Cinemage : Work information
- Ryuichi Sakamoto ( Music, Images,)
- Performed by
- Orchestra (Performer), David Sylvian (Vocal), Ryuichi Sakamoto (Producer), Ryuichi Sakamoto (Piano), Ryuichi Sakamoto (Conductor), David Torn (Guitar), Yutaka Sado (Conductor), Ryuichi Sakamoto (Performer)
- Work name
- Work number
- SONY CLASSICAL
- Recording date
Ryûichi Sakamoto, born (January 17, 1952, Nakano, Tokyo, Japan) is an Academy Award-winning, Grammy-winning, Golden Globe-winning Japanese musician, composer, producer and actor, based in New York and Tokyo.
Sakamoto attended the Tokyo National University of Fine Arts and Music, where he earned a B.A. in music composition and an M.A. with special emphasis on both electronic and ethnic music.
After working as a session musician, he formed the internationally successful synthpop trio Yellow Magic Orchestra, with Haruomi Hosono and Yukihiro Takahashi.
Sakamoto released his first solo album, The Thousand Knives of Ryûichi Sakamoto, in 1978. The album includes the songs "Thousand Knives" and "The End of Asia."
Following the disbanding of Yellow Magic Orchestra, Sakamoto released a number of solo albums in the 1980s. While primarily focused on the piano and synthesizer, this series of albums boasted a roster of collaborators that included David Sylvian, David Byrne, Thomas Dolby, Nam June Paik, and Iggy Pop, among others. Sakamoto would alternate between exploring a variety of musical styles, ideas, and genres - captured most notably in his groundbreaking 1983 album Illustrated Musical Encyclopedia - and focusing on a specific subject or theme, such as the Italian Futurism movement in Futurista (1986). At times, Sakamoto would also present varying interpretations of technology's intersection with music: he would present some pieces, such as "Replica," with Kraftwerkian rigidity and order, while he would infuse humanity and humor into others - "Broadway Boogie Woogie," for example, liberally lifts samples from Ridley Scott's film Blade Runner and pairs them with a raucous, sax-driven techno-pop backdrop.
As his solo career began to extend outside Japan in the late 1980s, Sakamoto's explorations, influences, and collaborators followed suit. Beauty (1989) boasted a tracklist that combined pop and traditional Japanese and Okinawan songs, yet featured guest appearances by Jill Jones, Brian Wilson, and Robbie Robertson. Heartbeat (1991) and Sweet Revenge (1994), meanwhile, looked to international horizons and worked with a global range of artists such as Dee Dee Brave, Marco Prince, Arto Lindsay, Youssou N'Dour, David Sylvian, and Ingrid Chavez. 1996 saw the appearance of two notable albums: Smoochy, which fused pop and electronica with bossanova and other South American forms, and 1996, which featured a number of previously released pieces arranged for solo piano, accompanied with violin and cello.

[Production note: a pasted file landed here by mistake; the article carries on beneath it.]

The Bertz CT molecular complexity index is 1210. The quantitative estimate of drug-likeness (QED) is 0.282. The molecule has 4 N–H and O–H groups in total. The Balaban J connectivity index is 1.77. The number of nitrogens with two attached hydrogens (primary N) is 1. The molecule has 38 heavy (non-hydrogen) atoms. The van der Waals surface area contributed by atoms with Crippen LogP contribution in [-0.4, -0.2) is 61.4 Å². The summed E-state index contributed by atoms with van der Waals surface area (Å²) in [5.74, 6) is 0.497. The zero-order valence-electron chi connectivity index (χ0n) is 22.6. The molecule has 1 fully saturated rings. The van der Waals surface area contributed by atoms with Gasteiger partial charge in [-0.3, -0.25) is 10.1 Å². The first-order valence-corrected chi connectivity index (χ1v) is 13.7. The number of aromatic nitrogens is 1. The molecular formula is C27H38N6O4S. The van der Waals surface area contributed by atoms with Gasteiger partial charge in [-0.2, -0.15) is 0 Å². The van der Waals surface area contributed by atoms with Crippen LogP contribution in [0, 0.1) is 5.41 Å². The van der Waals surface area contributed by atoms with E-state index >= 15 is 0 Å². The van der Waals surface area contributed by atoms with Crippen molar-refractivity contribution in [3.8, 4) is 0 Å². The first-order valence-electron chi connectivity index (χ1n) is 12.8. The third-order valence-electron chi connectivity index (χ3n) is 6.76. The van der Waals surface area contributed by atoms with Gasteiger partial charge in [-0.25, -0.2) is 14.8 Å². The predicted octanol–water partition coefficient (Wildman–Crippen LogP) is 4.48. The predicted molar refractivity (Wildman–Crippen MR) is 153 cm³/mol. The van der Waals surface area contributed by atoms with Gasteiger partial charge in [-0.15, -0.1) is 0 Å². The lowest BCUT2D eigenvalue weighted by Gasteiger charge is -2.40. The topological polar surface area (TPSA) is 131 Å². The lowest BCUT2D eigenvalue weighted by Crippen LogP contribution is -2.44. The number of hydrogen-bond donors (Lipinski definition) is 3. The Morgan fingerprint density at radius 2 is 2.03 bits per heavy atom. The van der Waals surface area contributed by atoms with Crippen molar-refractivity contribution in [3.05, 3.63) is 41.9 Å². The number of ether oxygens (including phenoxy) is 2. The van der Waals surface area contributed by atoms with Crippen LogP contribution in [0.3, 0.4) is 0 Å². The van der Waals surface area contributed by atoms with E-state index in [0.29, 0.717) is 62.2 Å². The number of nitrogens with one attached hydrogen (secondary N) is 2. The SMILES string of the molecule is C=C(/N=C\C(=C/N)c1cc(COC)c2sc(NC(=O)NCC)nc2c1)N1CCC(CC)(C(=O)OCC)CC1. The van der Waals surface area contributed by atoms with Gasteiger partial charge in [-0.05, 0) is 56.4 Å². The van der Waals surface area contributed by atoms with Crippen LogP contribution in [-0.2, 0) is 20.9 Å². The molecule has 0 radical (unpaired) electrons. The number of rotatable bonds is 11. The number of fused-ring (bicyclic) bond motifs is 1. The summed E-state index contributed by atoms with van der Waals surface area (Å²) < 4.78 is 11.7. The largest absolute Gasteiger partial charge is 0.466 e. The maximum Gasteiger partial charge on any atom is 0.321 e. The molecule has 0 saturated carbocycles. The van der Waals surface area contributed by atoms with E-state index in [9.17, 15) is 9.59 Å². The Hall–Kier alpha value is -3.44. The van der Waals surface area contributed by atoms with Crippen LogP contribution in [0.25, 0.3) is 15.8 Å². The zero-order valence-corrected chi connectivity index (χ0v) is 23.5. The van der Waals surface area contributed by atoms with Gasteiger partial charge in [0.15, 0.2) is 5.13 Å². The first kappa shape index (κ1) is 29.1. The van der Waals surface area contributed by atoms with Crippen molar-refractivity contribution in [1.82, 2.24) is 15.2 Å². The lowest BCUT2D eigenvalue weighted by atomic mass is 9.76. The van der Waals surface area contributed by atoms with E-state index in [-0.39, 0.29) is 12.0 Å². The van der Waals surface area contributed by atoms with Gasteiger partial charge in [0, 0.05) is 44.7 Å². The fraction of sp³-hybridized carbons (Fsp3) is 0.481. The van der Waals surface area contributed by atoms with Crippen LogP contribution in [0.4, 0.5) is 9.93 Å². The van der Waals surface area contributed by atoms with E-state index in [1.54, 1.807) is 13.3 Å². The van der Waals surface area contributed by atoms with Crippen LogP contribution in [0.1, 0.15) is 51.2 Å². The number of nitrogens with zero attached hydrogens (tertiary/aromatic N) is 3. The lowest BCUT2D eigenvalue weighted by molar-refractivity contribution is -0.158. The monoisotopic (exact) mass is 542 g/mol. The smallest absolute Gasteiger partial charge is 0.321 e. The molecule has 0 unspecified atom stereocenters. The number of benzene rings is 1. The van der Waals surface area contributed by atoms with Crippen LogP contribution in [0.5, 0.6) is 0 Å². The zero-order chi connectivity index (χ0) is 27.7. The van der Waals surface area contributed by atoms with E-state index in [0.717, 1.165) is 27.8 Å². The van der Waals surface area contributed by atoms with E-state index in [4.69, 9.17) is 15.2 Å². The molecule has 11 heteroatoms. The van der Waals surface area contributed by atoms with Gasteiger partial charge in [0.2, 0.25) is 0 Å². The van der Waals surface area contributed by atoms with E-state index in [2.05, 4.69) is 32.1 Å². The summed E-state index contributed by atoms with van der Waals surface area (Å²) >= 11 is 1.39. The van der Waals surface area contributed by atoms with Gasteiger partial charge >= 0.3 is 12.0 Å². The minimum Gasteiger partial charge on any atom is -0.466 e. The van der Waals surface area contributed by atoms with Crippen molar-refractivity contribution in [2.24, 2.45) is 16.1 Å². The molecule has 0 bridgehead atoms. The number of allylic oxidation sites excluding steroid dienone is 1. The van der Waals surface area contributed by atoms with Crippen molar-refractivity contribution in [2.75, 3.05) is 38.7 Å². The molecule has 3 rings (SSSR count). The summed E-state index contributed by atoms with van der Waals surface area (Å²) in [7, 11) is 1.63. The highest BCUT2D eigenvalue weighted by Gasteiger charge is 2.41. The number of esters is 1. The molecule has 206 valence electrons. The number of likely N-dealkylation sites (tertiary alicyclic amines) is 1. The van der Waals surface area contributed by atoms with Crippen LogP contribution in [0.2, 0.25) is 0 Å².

Following 1996, Sakamoto simultaneously delved into the classical and "post-techno" genres with Discord (1998), an hour-long orchestral work in four parts. Here he evoked the melodic qualities of his film score work, imbued with the influence of 20th century classical composers and spoken word. The Sony Classical release also featured an interactive CD-ROM component and website that complemented the work. Shortly thereafter, the Ninja Tune record label released a series of remixes of various sections, produced by a number of prominent electronica artists, including Amon Tobin, Talvin Singh and DJ Spooky.
The next album, BTTB (1998) - an acronym for "Back to the Basics" - was a fairly opaque reaction to the prior year's multilayered, lushly orchestrated Discord. The album comprised a series of original pieces on solo piano, including "Energy Flow" (a major hit in Japan) and a frenetic, four-hand arrangement of the Yellow Magic Orchestra classic "Tong Poo." On the BTTB U.S. tour, he opened the show performing a brief avant-garde DJ set under the stage name DJ Lovegroove.
1999 saw the long-awaited release of Sakamoto's 'opera' entitled "LIFE." It premiered with seven sold-out performances in Tokyo and Osaka. This ambitious multi-genre multi-media project featured contributions by over 100 performers, including Pina Bausch, Bernardo Bertolucci, José Carreras, His Holiness The Dalai Lama and Salman Rushdie.
Sakamoto later teamed with cellist Jaques Morelenbaum (a member of his 1996 trio), and Morelenbaum's wife, Paula, on a pair of albums celebrating the work of jazz pioneer Antonio Carlos Jobim. They recorded their first album, Casa (2001), mostly in Jobim's home studio in Rio de Janeiro, with Sakamoto performing on the late Jobim's grand piano. The album was well received, having been included in the list of New York Times's top albums of 2002.
Recently, Sakamoto collaborated with Alva Noto (an alias of Carsten Nicolai) to release Vrioon, an album of Sakamoto's piano clusters treated by Nicolai's unique style of digital manipulation, involving the creation of "micro-loops" and minimal percussion. The two produced this work by passing the pieces back and forth until both were satisfied with the result. This debut, released on German label Raster-Noton, was voted record of the year 2004 in the electronica category by British magazine The Wire. They later released Insen (2005) - while produced in a similar manner to Vrioon, this album is somewhat more restrained and minimalist.
Meanwhile, Sakamoto continues to craft music to suit any context: in 2005, Finnish mobile phone manufacturer Nokia hired Sakamoto to compose ring and alert tones for their high-end phone, the Nokia 8800. A recent reunion with YMO pals Hosono and Takahashi also caused a stir in the Japanese press. They released a single "Rescue" in 2007 and a DVD "HAS/YMO" in 2008.